Hindsight makes it very difficult to read. We know what was to happen to those who were sent to Treblinka and other camps, but those in the Ghettos did not. Edelman's organisations began to get news from brave individuals about what was taking place, and they produced news sheets to explain to the thousands in the Ghettos what was happening. But it seemed to fantastic - as Edelman writes, "people who clung to their lives with superhuman determination were unable to believe that they could be killed in such a manner". When the decision to "liquidate" the Ghetto was made, the Nazis made the Jewish Council announce that all "non productive" Jews were to be deported, and ensured that the "Jewish police was designated as the agency to execute the deportation order". As Edelman explains this mean that the Germans "made the Jewish Council itself condemn over 300,000 Ghetto inhabitants to death".
It is hard to comprehend the callousness of the Nazis. But this deportation order came on the back of their systematic violence against Jews in the Ghetto - arbitrary killing and torture. The sections of the book that describe life in the Ghetto, with the constant threat from the Nazis, as well as the desperation of hunger and poverty of the inhabitants, are terrible to read. As are the accounts of the conditions in the areas were the Jews were gathered to face deportation:
The sick, adults as well as children, previously brought here from the hospital lie deserted in the cold halls. They relieve themselves right where they lie, and remain in the stinking slime of excrement and urine. Nurses search the crowd for their fathers and mothers and, having found them, inject longed for deathly morphine into their veins, their own eyes gleaming wildly. One doctor compassionately pours a cyanide solution into the feverish mouths of strange, sick children. To offer one's cyanide to somebody else is now the most precious, the most irreplaceable thing. It brings a quiet, peaceful death, it saves from the horror of the cars.When the decision to liquidate all the Jews in the Ghetto is finally made, the groups of organisations that have come together to form fighting units eventually resist. With a handful of weapons, including a single semi-automatic machine gun, and homemade grenades they stop the Germans dead, killing dozens. Edelman rights that once the Nazis plan is clear, every house "becomes a fortress". In the midst of the horror, the resistance is inspirational, despite the fact that most of those fighting back are doomed by the German's overwhelming firepower.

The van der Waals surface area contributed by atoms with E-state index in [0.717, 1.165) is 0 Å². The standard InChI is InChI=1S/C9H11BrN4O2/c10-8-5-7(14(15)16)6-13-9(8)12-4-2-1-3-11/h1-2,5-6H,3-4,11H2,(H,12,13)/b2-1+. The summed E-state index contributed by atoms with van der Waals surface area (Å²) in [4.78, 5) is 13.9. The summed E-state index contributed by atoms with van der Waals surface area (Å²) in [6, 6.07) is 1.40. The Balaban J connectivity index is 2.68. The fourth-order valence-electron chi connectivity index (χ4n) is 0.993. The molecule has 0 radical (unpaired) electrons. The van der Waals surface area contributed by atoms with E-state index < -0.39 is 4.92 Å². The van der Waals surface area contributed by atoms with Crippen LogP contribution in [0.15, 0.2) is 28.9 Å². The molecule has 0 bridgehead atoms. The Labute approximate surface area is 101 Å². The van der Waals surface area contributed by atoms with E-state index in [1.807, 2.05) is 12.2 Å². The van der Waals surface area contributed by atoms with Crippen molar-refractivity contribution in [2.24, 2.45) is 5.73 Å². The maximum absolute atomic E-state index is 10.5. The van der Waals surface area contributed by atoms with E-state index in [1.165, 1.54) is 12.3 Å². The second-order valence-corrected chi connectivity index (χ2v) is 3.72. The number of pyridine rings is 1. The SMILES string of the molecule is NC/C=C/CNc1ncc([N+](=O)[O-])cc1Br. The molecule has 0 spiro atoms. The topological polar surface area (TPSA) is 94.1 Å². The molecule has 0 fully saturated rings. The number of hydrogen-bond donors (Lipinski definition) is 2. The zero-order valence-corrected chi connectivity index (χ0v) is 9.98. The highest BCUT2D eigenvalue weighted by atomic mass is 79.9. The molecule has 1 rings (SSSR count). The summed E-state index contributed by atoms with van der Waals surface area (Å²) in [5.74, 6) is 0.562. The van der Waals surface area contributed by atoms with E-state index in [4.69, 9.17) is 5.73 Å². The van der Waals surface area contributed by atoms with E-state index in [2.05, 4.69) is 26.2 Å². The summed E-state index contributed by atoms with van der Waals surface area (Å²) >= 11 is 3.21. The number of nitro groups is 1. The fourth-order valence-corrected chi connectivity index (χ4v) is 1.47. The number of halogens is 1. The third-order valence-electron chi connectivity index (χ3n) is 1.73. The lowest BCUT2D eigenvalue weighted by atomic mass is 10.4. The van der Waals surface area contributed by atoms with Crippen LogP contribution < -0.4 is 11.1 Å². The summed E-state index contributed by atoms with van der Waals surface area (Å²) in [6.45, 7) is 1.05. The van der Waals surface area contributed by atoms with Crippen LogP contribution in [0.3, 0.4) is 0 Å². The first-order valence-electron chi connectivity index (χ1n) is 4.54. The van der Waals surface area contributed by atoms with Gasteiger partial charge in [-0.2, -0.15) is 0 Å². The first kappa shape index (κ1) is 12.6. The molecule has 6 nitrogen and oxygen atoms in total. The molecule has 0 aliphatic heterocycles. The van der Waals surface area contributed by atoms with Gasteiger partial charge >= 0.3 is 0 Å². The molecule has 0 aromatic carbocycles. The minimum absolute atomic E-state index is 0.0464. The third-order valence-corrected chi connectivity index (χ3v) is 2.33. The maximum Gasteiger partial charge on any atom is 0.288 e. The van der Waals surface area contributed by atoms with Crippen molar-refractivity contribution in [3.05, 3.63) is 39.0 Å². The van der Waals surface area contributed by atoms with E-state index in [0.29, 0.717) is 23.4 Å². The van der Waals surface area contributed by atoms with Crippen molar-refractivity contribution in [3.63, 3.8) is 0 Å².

At the same time heavy fighting raged at Muranowski Square. Here the Germans attacked from all directions. The cornered partisans defended themselves bitterly and succeeded, by truly superhuman efforts, in repulsing the attacks. Two German machine guns as well as a quantity of other weapons were captured. A German tank was burned, the second tank of the day. At 2pm, not a single live German remained int he Ghetto area.
Some of the fighters did eventually escape, some joining Polish resistance fighters, and their story did reach the world. After the war Marek Edelman wrote this book and it was published in Warsaw in 1945, then in English in 1946. It is an inspiration story, and demonstrates that contrary to many myths, Jewish people did not walk passively into the Concentration camps, but many fought back. Today we see the growth of the far-right across Europe, with a rise in racism, anti-Semitism and Islamophobia. In Eastern Europe we see fascists and the far-right beginning to gain real traction. The Ghetto Fights is an inspirational story to help us build resistance today.
Browning - The Origins of the Final Solution
Mazower - Hitler's Empire
Gluckstein - Fighting on all Fronts: Popular Resistance in the Second World War
Gluckstein - A People's History of the Second World War